Ryan Chartrand

A true genius of his trade, master pianist Michael Feinstein dazzled the crowd during his Thursday evening performance at the Cal Poly Performing Arts Center.

Feinstein entered stage left to a warm round of appreciative applause, took his seat at a beautiful, satiny-black grand piano and proceeded to entice the audience with an impressive two-hour performance that evoked much laughter, called up fond memories and provided great entertainment for the eager crowd of musical theater patrons.

Feinstein’s very extensive, very impressive knowledge of classical and contemporary musical theater stems largely from that old Hollywood/Broadway staple “The Great American Songbook” collection, which comes complete with everything from Irving Berlin to the Gershwin brothers to Stephen Sondheim.

Feinstein kicked off the evening’s performance with the soulful, ballad-clad “No One Is Alone.” Written by Stephen Sondheim for the 1987 musical “Into The Woods,” the tune took home the Tony Award for Best Score.

As the crowd showered him with heartfelt cheers, whistles and applause, Feinstein changed gears and launched into Howard Dietz and Arthur Schwartz’s 1953 classic “That’s Entertainment.” Spiced with just a touch of throaty, deep-voiced growl, Feinstein played with enthusiasm and vigor, bringing the tune home to a rousing, crowd-pleasing finish.

Between most of the songs in the show, Feinstein took the opportunity to connect with the audience on a deeper, more personal level, combining both anecdotal stories and musical history with winning sincerity.

“It’s been four years since I was last here in San Luis Obispo,” he told the crowd. “It’s wonderful to be back.”

As Feinstein related what the songs in “The Great American Songbook” mean to him personally, he successfully translated the joy he felt to the audience.

“These songs are art at the same time that they were being created,” he said. “The opportunity to share this music with you means a lot to me.”

Feinstein moved from classic song to classic song throughout the evening, often alternating from slow, steamy ballads that made the crowd sway from side to side to rough and tumble, piano-key pounding, toe-tapping numbers that caused heads to bob back and forth.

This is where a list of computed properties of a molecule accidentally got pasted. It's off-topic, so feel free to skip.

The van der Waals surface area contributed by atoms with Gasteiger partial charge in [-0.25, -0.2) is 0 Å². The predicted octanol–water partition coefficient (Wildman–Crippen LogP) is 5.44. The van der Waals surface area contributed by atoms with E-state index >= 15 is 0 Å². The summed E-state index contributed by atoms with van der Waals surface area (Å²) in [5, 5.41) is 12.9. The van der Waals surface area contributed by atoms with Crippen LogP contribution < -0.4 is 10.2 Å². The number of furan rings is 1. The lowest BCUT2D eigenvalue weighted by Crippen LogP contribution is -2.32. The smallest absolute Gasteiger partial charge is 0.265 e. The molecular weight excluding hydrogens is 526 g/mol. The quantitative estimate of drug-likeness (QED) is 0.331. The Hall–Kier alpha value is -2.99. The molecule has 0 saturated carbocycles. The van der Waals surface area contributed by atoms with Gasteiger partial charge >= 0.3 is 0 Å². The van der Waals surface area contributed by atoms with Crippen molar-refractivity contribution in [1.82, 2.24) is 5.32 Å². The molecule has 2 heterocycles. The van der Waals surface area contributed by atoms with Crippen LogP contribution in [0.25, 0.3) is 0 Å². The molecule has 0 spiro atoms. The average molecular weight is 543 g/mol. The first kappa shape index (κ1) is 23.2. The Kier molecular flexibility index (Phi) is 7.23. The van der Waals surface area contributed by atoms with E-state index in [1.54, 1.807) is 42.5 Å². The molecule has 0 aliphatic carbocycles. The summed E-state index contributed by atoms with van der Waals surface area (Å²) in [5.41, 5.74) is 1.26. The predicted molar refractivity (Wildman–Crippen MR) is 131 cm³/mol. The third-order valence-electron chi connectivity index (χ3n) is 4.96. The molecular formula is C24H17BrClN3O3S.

Midway through the show, Feinstein played Irving Berlin’s 1915 classic “I Love A Piano” that he naturally quoted as ” a song about an important love of mine.” Halfway through the tune, he began to sing in an incredibly dead-on Liberace impression that brought delight-filled laughter and cheers from the now-rapt audience.

Moving along at a fair pace, Feinstein regaled the crowd with his fascinating encounter with the legendary Frank Sinatra when he was just twenty years old. Afterward, he sang the graceful “Time After Time,” written by the dynamic team of Julie Styne and Sammy Cahn, and dedicated the tune “to the honor and memory of ol’ blue eyes himself.”

Without hesitation, Feinstein dove right into the bouncy “Rhode Island Is Famous For You” immediately after, telling the crowd “now that’s an unusual love song.”

Other songs of the evening featured the eclectic “If I Only Had A Heart/Brain/Nerve” from 1939’s “The Wizard Of Oz,” and a nice little Cole Porter two-some featuring that jazzy, up-tempo, crowd pleaser “Anything Goes.”

Moving toward the homestretch, Feinstein engaged in a truly heartfelt discussion centered around George and Ira Gershwin that left a lump in the throat and a tear in the eye.

He followed this with the first song to ever win a Pulitzer Prize, “Of Thee I Sing,” which was coincidentally written by the Gershwin brothers.

As Feinstein wrapped up an evening of “American Songbook” greats, he took several requests from the audience, including such classics as “Embraceable You,” “I Got Rhythm” and “Isn’t It A Pity.”

As quickly as the show was over, though, it was back on just as quickly. After Feinstein exited stage left, he once again took his seat to the delight of all.

Feinstein played a handful of fantastic tunes to a wonderful finale; “Rhapsody In Blue,” “Old Friend” and “S’Wonderful” were among the batch of classic melodies.

He finished his evening to resounding applause, cheers and adoration, all topped off with a very well-earned standing ovation.

This pianist is definitely at the top of his game. He has legions of loyal fans willing to see him play wherever he performs. He is one of those artists who comes along once in a lifetime.

Here’s to hoping Feinstein stays around for a long time to come.

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